- The Washington Times - Monday, June 14, 2004

A girl who wanted to keep her father home during World War II and a boy who wanted federal help to clean his room turned to the one person they thought could make those things happen: the president of the United States. So, like many thousands of others each year, they wrote to the commander in chief. Their correspondence, to go on display this fall at the National Archives and Records Administration, offers a view of government through the eyes of children.

Carolyn Weatherhogg was 10 when she dashed off a note to President Roosevelt during World War II.

“Dear Mr. Roosevelt,” she began, “I am sending you a suggestion that is draft fathers alphabetically.” She apparently figured it would take her father’s draft board considerable time to reach the 23rd letter of the alphabet — W.

The agency does not have the envelope that bore the letter, so it is not known where Carolyn was living or whether her father went to war.

Seventh-grader Andy Smith of Irmo, S.C., sought President Reagan’s help after his mother declared his room a “disaster area.”

“I would like to request federal funds to hire a crew to clean up my room,” he said in a neatly typed note.

The president gave Andy a handwritten, tongue-in-cheek reply. In it, he noted a new effort — the Private Sector Initiative Program — set up to encourage volunteers to tackle local problems rather than relying on government help.

“I’m sure your mother was fully justified in proclaiming your room a disaster,” Mr. Reagan wrote. “Therefore you are in an excellent position to launch another volunteer program to go along with more than 3,000 already under way in our nation. Congratulations.”

The letter and Mr. Reagan’s response were mentioned by President Bush when he eulogized the former president last week.

The exhibit opens in November at agency headquarters on Pennsylvania Avenue, just down the street from the White House. It is a wide-ranging sampling of the archive’s holdings, including 32 letters to the government, 15 of them from children.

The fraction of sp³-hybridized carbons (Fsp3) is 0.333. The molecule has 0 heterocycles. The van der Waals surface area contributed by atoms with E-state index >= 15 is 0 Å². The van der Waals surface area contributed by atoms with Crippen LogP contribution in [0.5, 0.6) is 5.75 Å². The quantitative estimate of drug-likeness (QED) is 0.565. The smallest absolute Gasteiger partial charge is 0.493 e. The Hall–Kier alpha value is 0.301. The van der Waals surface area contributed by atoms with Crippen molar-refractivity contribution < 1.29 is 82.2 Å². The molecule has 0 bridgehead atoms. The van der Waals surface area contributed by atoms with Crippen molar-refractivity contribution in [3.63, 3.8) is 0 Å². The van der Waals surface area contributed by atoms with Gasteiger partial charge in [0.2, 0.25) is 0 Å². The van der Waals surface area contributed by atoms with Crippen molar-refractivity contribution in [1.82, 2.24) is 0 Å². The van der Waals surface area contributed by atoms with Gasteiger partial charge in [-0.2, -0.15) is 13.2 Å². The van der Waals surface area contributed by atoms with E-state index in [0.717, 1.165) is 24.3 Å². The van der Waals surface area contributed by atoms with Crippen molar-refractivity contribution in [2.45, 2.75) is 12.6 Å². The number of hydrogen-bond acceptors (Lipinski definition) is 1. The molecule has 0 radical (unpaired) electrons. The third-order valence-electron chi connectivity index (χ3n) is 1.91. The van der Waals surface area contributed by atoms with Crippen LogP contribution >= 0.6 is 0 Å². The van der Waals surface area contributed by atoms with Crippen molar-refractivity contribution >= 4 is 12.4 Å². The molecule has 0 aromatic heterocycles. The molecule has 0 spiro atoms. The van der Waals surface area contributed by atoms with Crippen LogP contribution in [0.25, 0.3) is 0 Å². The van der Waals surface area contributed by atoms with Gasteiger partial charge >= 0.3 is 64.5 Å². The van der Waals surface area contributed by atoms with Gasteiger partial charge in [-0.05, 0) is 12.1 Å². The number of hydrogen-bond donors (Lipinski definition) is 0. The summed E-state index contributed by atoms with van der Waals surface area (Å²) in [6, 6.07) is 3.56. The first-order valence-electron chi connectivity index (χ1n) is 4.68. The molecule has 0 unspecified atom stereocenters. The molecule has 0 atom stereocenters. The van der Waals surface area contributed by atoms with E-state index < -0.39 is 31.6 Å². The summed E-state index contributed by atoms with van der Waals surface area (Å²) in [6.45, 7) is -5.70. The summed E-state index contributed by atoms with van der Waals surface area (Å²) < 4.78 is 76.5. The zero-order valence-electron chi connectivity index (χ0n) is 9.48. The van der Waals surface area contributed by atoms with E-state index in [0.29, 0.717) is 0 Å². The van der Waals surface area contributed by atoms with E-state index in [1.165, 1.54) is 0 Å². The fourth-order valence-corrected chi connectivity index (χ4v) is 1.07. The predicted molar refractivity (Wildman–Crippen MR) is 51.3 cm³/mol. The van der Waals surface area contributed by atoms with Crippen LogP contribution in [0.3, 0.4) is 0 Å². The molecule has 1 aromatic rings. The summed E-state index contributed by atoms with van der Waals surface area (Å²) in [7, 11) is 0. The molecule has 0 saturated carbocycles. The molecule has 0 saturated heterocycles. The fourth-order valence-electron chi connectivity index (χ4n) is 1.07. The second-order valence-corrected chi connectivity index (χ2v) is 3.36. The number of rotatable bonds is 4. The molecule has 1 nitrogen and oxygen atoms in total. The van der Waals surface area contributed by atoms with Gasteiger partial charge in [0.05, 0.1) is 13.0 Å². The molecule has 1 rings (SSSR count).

Anthony Ferreira did not give his age, but his awkward block letters indicate he was not far along in the H.B. Milnes School in Fair Lawn, N.J.

He sent a note to President Ford after Mr. Ford pardoned former President Richard M. Nixon for the Watergate break-in. His succinct letter:

“Dear President Ford,

“I think you are half Right and half wrong.

“yours truly,

“Anthony Ferreira.”

Fourth-grader Brandon Golden of Lafayette, Ind., struck a plaintive note in a letter to President George Bush.

“I like the educational tools we have in our schools,” he wrote. “But could lunches be better?”

Some children’s letters are a bit sour.

“I would like to know why, in this age of physical fitness, there are still paunchy teachers around,” Richard Millington wrote President Kennedy from Sacramento, Calif. “These teachers are supposed to be good examples to us poor, disgusted kids.”

Richard suggested a law that would require teachers “to keep themselves in the pink, too.”

He added, in a postscript: “Even some of the Scoutmasters have midriff bulges.”

Richard did not give his age or school, though his careful spelling and well-placed commas suggest a high school student with a good English teacher.

Then there is the letter from three girls in Noxon, Mont., to President Eisenhower. They expressed concern about the welfare of Elvis Presley upon the singer’s induction into the Army.

“We think it’s bad enough to send Elvis Presley in the Army, but if you cut his sideburns off, we will just die!”

Sometimes the young writers became well-known. Fidel Castro, 12, wrote to Mr. Roosevelt in 1940.

“If you like,” the future Cuban dictator wrote, “give me a ten dollars bill green american, in the letter because never, I have not seen a ten dollars bill green american and I would like to have one of them.”

More than 35 years later, Mr. Castro told an Associated Press reporter how proud he had been when he got an acknowledgment from a U.S. diplomat, and his school posted it for a week on the bulletin board.

However, there was no $10 bill.

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